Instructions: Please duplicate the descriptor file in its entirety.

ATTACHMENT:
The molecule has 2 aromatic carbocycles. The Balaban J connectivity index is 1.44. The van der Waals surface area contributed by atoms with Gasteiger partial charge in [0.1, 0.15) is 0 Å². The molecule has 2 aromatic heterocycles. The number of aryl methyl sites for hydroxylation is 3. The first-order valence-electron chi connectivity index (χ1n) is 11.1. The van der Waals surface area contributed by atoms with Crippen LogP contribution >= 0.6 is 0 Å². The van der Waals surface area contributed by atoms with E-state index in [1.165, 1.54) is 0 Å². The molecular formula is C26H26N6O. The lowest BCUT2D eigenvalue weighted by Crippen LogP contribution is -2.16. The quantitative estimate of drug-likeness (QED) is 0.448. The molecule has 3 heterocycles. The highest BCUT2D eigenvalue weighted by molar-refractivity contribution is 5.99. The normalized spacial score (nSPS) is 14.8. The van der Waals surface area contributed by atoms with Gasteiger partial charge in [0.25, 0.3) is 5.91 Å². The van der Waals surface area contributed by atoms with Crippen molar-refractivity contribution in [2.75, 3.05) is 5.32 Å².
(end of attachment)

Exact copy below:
The molecule has 2 aromatic carbocycles. The Balaban J connectivity index is 1.44. The van der Waals surface area contributed by atoms with Gasteiger partial charge in [0.1, 0.15) is 0 Å². The molecule has 2 aromatic heterocycles. The number of aryl methyl sites for hydroxylation is 3. The first-order valence-electron chi connectivity index (χ1n) is 11.1. The van der Waals surface area contributed by atoms with Crippen LogP contribution >= 0.6 is 0 Å². The van der Waals surface area contributed by atoms with E-state index in [1.165, 1.54) is 0 Å². The molecular formula is C26H26N6O. The lowest BCUT2D eigenvalue weighted by Crippen LogP contribution is -2.16. The quantitative estimate of drug-likeness (QED) is 0.448. The molecule has 3 heterocycles. The highest BCUT2D eigenvalue weighted by molar-refractivity contribution is 5.99. The normalized spacial score (nSPS) is 14.8. The van der Waals surface area contributed by atoms with Gasteiger partial charge in [0.25, 0.3) is 5.91 Å². The van der Waals surface area contributed by atoms with Crippen molar-refractivity contribution in [2.75, 3.05) is 5.32 Å².